Kurdish media has continued to be the voice of – and for – Kurdish people and also all the oppressed communities who live in the four parts of Kurdistan. Jin News interviewed Kurdish women journalists from different countries who continue the tradition of Kurdish journalism, despite all the difficulties they are subjected to as Kurdish women journalists.
“As Kurdistan has been divided into four parts, Kurdish women have also been divided into four parts and the situation in Bashur (Iraqi Kurdistan) is not easy for us. As you know, there is great pressure against the media if they do not support the government”, said Nujinha Sulaymaniyah reporter Tewar Adil.
“They are acting like the voice of the government. For instance, there are various problems in Sinjar and Makhmur. People have been suffering there due to economic and health problems, but they do not reflect it in their media coverage”, Adil noted, with reference to coverage of news by the government-affiliated media in Iraqi Kurdistan. “Many people died during the recent events that took place there, but they did not even come to report about it”, she observed.
Adil also stated that working ‘as a woman’ is hard in every aspect of life in Iraqi Kurdistan. “Not only as a journalist, even as a government officer: women are not allowed to work freely. They do not trust and respect the will of women. When there is an issue affecting women, it is hard to reflect it in media, but there are very brave women journalists who work here, who continue in their profession despite all these pressures”, she stated.
Newroz Demhat, the anchorwoman at Ronahî TV, is another Kurdish woman journalist who has been reporting about the ongoing developments in the region and also the revolution in Rojava. “Many women are inspired by Kurdish women journalists since they have reported the ‘real stories’ of resistance against the Islamic State of Iraq and Syria (ISIS) in Rojava. As Kurdish women fighters bravely fought against ISIS, Kurdish women journalists showed that resistance to the world”, Demhat observed.
Mesopotamia News Agency (MA) journalist Zemo Ağgöz thinks that Kurdish women have been following the tradition that they learned from pioneering women journalists like Gurbetelli Ersöz, Denîz Firat and Nujiyan Erhan.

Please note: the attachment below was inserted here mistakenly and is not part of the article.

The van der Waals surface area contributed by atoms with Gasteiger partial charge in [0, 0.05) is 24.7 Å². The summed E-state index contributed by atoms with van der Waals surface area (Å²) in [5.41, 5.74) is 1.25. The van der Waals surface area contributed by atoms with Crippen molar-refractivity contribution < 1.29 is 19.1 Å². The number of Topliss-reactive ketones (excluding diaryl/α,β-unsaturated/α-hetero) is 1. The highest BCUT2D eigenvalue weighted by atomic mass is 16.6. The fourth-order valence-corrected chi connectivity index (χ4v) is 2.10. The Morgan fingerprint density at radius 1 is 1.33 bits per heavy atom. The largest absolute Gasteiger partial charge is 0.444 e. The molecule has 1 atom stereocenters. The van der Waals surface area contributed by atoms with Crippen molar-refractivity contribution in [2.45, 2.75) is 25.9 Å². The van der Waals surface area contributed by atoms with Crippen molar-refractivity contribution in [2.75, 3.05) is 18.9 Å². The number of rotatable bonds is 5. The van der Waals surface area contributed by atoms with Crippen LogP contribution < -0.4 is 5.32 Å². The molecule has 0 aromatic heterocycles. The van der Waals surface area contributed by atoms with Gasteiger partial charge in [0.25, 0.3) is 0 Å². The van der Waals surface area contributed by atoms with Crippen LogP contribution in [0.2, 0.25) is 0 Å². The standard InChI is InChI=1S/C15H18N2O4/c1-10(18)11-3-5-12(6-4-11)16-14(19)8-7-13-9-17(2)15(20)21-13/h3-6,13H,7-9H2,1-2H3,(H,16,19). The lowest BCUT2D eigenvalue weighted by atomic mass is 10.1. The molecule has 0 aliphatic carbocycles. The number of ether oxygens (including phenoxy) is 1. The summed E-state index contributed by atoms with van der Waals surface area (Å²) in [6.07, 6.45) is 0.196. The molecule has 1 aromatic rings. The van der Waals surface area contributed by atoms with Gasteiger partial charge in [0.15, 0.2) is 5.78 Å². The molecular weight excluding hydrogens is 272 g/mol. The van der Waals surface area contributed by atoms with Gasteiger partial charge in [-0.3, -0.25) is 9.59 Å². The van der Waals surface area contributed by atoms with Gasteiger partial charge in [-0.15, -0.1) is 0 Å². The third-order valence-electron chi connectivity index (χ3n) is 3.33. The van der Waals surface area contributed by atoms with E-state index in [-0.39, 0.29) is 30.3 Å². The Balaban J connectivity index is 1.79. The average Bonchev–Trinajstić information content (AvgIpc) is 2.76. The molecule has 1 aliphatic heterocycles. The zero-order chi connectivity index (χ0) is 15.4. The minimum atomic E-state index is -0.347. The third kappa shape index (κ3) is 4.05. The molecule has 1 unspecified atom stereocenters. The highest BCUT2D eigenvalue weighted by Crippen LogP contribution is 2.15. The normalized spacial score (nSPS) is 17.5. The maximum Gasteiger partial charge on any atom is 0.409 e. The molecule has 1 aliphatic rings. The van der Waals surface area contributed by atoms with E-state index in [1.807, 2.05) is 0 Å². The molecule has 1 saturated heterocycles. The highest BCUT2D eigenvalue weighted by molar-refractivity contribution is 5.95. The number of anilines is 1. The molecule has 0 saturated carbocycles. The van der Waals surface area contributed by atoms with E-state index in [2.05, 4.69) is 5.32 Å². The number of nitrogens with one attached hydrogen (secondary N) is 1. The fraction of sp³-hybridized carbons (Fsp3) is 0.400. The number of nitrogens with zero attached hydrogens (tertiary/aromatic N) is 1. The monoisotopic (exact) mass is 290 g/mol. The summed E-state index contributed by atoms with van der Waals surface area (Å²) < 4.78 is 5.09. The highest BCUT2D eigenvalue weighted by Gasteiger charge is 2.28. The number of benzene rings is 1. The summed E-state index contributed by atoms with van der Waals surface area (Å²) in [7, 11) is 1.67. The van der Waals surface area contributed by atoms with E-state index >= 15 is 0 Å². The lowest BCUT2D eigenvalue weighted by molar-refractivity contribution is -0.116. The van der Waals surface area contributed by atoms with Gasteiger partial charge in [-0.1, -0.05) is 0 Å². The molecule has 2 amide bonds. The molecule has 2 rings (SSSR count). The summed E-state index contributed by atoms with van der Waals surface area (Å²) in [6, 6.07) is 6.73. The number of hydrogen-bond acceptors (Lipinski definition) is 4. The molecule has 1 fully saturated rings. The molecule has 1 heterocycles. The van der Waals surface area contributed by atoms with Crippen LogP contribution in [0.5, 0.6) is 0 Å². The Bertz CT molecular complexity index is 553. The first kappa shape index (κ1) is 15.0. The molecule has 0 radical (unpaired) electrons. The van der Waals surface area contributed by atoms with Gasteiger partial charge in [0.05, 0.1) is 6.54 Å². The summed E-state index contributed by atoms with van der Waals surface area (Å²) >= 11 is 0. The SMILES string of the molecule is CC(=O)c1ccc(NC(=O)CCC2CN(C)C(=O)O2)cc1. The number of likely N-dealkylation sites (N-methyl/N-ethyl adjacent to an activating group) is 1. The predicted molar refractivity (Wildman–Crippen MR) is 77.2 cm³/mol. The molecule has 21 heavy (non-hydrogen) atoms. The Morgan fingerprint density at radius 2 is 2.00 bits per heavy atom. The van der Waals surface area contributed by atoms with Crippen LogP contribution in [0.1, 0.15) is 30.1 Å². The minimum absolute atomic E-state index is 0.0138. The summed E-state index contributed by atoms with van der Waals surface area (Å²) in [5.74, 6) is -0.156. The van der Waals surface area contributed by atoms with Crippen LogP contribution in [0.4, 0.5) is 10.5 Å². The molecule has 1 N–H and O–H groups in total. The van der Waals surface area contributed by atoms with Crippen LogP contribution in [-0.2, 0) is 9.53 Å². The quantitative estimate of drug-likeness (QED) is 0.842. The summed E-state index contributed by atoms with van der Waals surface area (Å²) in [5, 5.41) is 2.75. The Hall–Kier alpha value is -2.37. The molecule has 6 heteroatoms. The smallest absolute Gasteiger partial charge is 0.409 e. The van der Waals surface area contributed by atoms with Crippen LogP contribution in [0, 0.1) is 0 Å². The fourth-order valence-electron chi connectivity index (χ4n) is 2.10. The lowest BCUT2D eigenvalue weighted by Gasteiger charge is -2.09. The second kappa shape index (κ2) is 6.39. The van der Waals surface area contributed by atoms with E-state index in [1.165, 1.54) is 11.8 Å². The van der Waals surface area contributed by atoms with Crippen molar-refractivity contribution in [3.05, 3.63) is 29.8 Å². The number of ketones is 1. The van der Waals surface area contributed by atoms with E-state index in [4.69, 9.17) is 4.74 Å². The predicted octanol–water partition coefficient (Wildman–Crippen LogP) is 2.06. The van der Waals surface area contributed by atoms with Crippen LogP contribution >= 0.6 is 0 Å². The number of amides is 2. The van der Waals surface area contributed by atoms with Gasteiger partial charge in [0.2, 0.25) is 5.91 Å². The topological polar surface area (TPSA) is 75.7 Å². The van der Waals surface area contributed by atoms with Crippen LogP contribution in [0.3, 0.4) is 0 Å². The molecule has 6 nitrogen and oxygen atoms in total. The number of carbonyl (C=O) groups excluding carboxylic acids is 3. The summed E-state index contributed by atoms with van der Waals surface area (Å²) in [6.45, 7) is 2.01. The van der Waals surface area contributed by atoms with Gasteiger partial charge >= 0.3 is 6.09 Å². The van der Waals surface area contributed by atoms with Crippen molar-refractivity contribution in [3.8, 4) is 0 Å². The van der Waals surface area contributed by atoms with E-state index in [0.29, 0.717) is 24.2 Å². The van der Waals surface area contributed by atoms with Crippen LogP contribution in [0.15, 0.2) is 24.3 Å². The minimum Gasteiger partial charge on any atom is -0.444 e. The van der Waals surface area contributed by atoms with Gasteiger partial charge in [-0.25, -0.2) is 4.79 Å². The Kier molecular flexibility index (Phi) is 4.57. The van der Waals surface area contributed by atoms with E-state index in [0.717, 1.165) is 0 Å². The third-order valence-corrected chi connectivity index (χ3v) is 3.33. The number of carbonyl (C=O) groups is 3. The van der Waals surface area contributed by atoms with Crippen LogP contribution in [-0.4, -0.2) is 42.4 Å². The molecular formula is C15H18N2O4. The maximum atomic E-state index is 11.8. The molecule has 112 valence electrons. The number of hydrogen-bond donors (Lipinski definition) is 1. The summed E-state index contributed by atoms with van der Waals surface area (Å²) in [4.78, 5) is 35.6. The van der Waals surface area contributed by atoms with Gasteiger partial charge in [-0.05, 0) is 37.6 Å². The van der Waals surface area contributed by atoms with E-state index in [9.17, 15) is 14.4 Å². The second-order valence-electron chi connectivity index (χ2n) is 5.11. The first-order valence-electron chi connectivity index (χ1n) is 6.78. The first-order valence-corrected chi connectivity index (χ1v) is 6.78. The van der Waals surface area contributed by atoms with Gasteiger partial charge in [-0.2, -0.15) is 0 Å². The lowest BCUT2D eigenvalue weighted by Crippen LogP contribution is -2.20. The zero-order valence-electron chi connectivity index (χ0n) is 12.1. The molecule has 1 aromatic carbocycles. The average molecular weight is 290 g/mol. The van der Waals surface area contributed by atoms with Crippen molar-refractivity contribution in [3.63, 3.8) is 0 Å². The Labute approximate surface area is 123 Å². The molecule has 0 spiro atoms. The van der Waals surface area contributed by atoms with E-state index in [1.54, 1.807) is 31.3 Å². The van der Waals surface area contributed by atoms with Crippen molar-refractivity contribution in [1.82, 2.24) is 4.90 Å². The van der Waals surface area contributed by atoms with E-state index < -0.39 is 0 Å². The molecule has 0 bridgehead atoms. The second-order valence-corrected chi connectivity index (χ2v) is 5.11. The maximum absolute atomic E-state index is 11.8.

“To protect a language is only possible if you speak it. There are passionate people about it whom we respect”, Ağgöz said.
She told the story of an old Kurdish language teacher who visited their agency. “He was a Kurdish Language teacher in Kurdi-Der for years. Now, he is very old and not in good health. However, he visited our agency when Xwebûn Newspaper was published. Xwebûn is a journal in Kurdish and he took great effort to reach out to that newspaper despite his old age. You should have seen his eyes shining when he touched the newspaper”, she said. “This is how you love and protect your mother language and the Kurdish press. For 123 years, Kurdish journalists have never given up telling the truth. We owe this to these people and we will never give up that struggle”.
Medya TV anchor Nesrin Heval Aslan commemorated those Kurdish journalists killed during the 1990s. “Our friends were murdered in the 1990s but their voices could not be silenced since we continue to speak for them”, Aslan said.
Aslan also spoke about the importance of the Kurdish women’s movement. “We feel stronger when we know that there are women outside who resist against patriarchy”, she said. “As the women’s struggle gains in strength, we women journalists are empowered by it. We, women, continue to support each other against male dominance”.
Regarding the pressures that have been exerted against the Kurdish press, Aslan is of the opinion that Bakur (Northern Kurdistan) is the region where assimilation politics has been most harshly imposed. “People speak Kurdish in their daily lives in Rojhilat (Iranian Kurdistan)”, she noted, “but in Bakur, it is harder. That is why Kurdish media has a very important role to play in Bakur. That is our duty – as women journalists – to express the stories of the Kurds and women and to work for peace”.